My Excel spreadsheet chart indicates otherwise... I do not have a regular commute 9-5 job, I travel a lot (by plane) and my car sits a lot in between... I'll be home for a couple of weeks and drive, then I'll fly out and the car sits in the airport parking garage for a couple of weeks.Jerryr wrote: ↑Sat Aug 10, 2019 6:54 amValem,valem wrote: ↑Fri Aug 09, 2019 12:37 pmIn my data I also keep track of highest cell temp. and even when really warm out it's in the mid 80s. Battery has been on average in the mid 70s betwen November and April, and in mid 80s betwen may and October. Few sporadic peaks in the high 90s due to DC charging.rogersleaf wrote: ↑Wed Jul 31, 2019 6:55 pm
Large amounts of data isn't needed. You answered the main question... The car is native to hot & sunny central Florida. It's no secret that heat destroys a LEAF battery, and it doesn't make much difference if driving vs. parked in the heat. Last time I was through the area, traffic was running at least 75 mph, and at times was getting passed by everything when running 80. That heat and workload was fine for my Ridgeline, but would never want to subject a LEAF battery to those conditions. Would expect consistently hot battery temps without much opportunity to cool off and not the slightest bit surprised your battery is loosing capacity quickly. Remember once having an air-cooled VW Bug, those machines also didn't do so well in the heat especially when run hard. Suggest paying a little more for an EV with liquid cooling.
I avoid highways, avoid driving in the hot times of day and will go out of my way to park in the shade.
Because I rarely drive during the hot times, I also rarely use the A/C. That is correct, in central FL, in the summer, I very rarely use the AC... I suffer to maximize range. Also I avoid highways to maximize range, and when I go on the highways I set cruise to speed limit up to 65. Everyone passes me, but besides working the battery hard, if I go above 65, the Leaf won't go very far.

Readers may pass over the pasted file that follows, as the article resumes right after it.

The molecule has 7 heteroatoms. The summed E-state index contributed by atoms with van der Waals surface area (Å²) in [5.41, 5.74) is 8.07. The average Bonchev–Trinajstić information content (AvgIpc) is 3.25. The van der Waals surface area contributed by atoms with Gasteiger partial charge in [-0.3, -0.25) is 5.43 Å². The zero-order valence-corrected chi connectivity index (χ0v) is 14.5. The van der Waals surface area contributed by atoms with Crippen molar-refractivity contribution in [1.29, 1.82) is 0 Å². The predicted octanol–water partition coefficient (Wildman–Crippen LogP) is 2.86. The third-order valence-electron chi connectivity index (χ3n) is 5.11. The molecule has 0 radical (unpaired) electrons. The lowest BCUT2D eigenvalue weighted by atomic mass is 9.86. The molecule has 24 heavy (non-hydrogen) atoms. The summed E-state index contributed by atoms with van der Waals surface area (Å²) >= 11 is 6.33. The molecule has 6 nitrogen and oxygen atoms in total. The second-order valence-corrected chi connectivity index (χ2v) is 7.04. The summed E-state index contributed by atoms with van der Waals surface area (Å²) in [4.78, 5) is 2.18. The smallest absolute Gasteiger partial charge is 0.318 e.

So I mostly do city driving when it's not hot out, without AC.
I drive very little 5 to 6k mi /year.
I can count on my fingers the charges to 100%, I usually charge with home L2 from 30% to 60% at most.
Extremely shallow charge cycles, and even with temps in the 60s of the FL winter I was experiencing an SOH drop of about 1%/1000.
Hot or cold weather, this car is losing 1% SOH per 1000 miles.
Which is consistent with the first battery... the original battery was replaced at 29k miles (previous owner)
I don't know what the SOH was, but it has to drop at least 4 bars to be replaced, which is about a 34% loss correct? 15% first bar and 6.25% the other 3?
I bought it with 35800mi, 6k miles later and SOH when I bought it was 94%. Dead spot on with 1% per 1000mi!
I now have 41616, about 12k miles after replacement, lo and behold SOH is 88.74, down 11.26% ... incredibly accurate!
So I drove 5800mi and SOH dropped from 94.08 to 88.74 or 1% every 1089mi to be exact.
Just like clockwork
Your 1%l loss/1000 miles in Florida when driving 6000 miles/yr works out to 0.5%/month. I have found that about 0.4%-0.5%/month loss no matter how many miles I drive here in Florida.
With my 2015, my 2018 and now my 2019 Plus I was loosing 0.5%/month no matter how many miles I drove. In fact when I bought my 2015 it only has 200 miles on it but it sat on dealer lot for 11 months. It had 94% SOH when I bought it.
The SOH drops in my experience are miles related and not time related... once I was gone for 3-4 weeks and SOH was flat lined, when I came back and started driving it resumed it's normal drop as I drove and added miles.
Very, very consistent with mileage, in my experience.